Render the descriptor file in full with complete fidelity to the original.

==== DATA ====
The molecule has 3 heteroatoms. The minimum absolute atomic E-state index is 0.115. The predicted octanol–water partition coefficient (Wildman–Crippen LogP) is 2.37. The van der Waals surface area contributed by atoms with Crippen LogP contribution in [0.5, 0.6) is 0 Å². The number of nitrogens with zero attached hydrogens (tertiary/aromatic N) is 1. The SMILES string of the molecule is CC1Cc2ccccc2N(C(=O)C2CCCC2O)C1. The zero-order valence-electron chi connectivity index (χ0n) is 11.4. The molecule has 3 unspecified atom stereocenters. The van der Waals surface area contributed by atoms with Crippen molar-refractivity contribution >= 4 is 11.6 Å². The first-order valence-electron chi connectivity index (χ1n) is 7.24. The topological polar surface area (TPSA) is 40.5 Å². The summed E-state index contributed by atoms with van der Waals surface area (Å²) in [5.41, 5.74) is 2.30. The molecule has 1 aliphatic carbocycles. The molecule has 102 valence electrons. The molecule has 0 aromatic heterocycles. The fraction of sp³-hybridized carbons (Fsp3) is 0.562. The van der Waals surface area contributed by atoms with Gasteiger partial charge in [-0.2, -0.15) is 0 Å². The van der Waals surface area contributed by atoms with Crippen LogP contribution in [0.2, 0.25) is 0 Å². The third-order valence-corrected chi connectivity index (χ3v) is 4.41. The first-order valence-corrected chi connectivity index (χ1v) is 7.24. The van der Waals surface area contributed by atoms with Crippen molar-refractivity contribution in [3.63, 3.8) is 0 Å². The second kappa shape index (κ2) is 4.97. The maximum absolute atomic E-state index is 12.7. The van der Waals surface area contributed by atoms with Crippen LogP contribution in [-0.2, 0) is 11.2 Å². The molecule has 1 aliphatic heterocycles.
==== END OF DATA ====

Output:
The molecule has 3 heteroatoms. The minimum absolute atomic E-state index is 0.115. The predicted octanol–water partition coefficient (Wildman–Crippen LogP) is 2.37. The van der Waals surface area contributed by atoms with Crippen LogP contribution in [0.5, 0.6) is 0 Å². The number of nitrogens with zero attached hydrogens (tertiary/aromatic N) is 1. The SMILES string of the molecule is CC1Cc2ccccc2N(C(=O)C2CCCC2O)C1. The zero-order valence-electron chi connectivity index (χ0n) is 11.4. The molecule has 3 unspecified atom stereocenters. The van der Waals surface area contributed by atoms with Crippen molar-refractivity contribution >= 4 is 11.6 Å². The first-order valence-electron chi connectivity index (χ1n) is 7.24. The topological polar surface area (TPSA) is 40.5 Å². The summed E-state index contributed by atoms with van der Waals surface area (Å²) in [5.41, 5.74) is 2.30. The molecule has 1 aliphatic carbocycles. The molecule has 102 valence electrons. The molecule has 0 aromatic heterocycles. The fraction of sp³-hybridized carbons (Fsp3) is 0.562. The van der Waals surface area contributed by atoms with Gasteiger partial charge in [-0.2, -0.15) is 0 Å². The van der Waals surface area contributed by atoms with Crippen LogP contribution in [0.2, 0.25) is 0 Å². The third-order valence-corrected chi connectivity index (χ3v) is 4.41. The first-order valence-corrected chi connectivity index (χ1v) is 7.24. The van der Waals surface area contributed by atoms with Crippen molar-refractivity contribution in [3.63, 3.8) is 0 Å². The second kappa shape index (κ2) is 4.97. The maximum absolute atomic E-state index is 12.7. The van der Waals surface area contributed by atoms with Crippen LogP contribution in [-0.2, 0) is 11.2 Å². The molecule has 1 aliphatic heterocycles.